The purpose of our fitness to practice procedures is to protect patients and the public from doctors who are impaired. The consequences of erasing a doctor from the register are profound; and the rigour of the criminal standard of proof, or a standard close to it, is appropriate when contemplating erasure. On the other hand, the consequences of sanctions other than erasure are less profound and the standard of proof can be applied more flexibly.

This flexible approach is wholly consistent with protecting patients and the public interest, and with being fair to doctors.
It is for this reason that I do not believe that more doctors will be suspended or erased from the register as a result of the move to the application of the civil standard of proof. The application of the civil standard, taking into account the seriousness of the allegations and the consequences for the doctor, should lead to the same result as the application of the criminal standard.

I think it is also worth bearing in mind that the standard of proof only becomes an issue when the facts are disputed between the parties. In the majority of cases that we consider the facts are not in dispute, either because the doctor has admitted the allegations or because the doctor has agreed that his or her fitness to practice is impaired following an independent performance assessment or health examination. Yours sincerely, Graeme Catto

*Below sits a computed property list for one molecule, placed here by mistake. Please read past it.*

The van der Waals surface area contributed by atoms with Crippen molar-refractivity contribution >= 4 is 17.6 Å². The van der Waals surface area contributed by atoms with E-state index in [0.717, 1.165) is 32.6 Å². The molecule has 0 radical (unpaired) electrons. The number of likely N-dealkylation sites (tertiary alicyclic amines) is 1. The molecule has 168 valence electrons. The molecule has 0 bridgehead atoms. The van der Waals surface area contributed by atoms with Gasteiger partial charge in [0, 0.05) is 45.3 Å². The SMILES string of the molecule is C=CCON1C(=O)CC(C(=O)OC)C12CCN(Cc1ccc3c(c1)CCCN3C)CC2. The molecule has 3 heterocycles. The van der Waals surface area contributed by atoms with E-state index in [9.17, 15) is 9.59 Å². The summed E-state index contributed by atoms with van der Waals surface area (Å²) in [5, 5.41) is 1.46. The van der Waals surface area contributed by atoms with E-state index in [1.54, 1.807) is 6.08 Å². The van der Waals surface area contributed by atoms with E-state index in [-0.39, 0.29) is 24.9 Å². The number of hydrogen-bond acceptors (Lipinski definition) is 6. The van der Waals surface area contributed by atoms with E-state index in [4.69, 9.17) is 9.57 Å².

I am not lawyer, however something does not add up; if Graeme Catto is true in saying this:

The application of the civil standard, taking into account the seriousness of the allegations and the consequences for the doctor, should lead to the same result as the application of the criminal standard.'

Then either there is no point in changing the standard of proof, or he is lying. I would be interested what the lawyers amongst you understand by this. I, for one, would not bet my house on Graham Catto's beliefs.


potentilla said...

He means that, if the accusation is very serious and likely to lead to the doctor being struck off if it were proven, the civil standard of proof would be applied in such a way as to make it pretty much as stringent as the criminal standard.

However, if the accusation is not terribly serious and is likely to lead, if proven, to some sort of restriction of practice for 6 months, say, then the standard of proof will be less stringent than the criminal standard.

Whether this has a sensible effect is another thing. It is actually really complicated, and is making my head hurt to think about all the scenarios and how they might work out.

One thing; docotrs need to be very careful about complaining about the civil standard of proof in isolation, because it is the one aplied to many other professionals. I have just posted at length on Dr Grumble on the subject, so I won't repeat it all here.

invertir en oro said...

Hello, this post help me a lot because i have been looking this kind of information for an university project.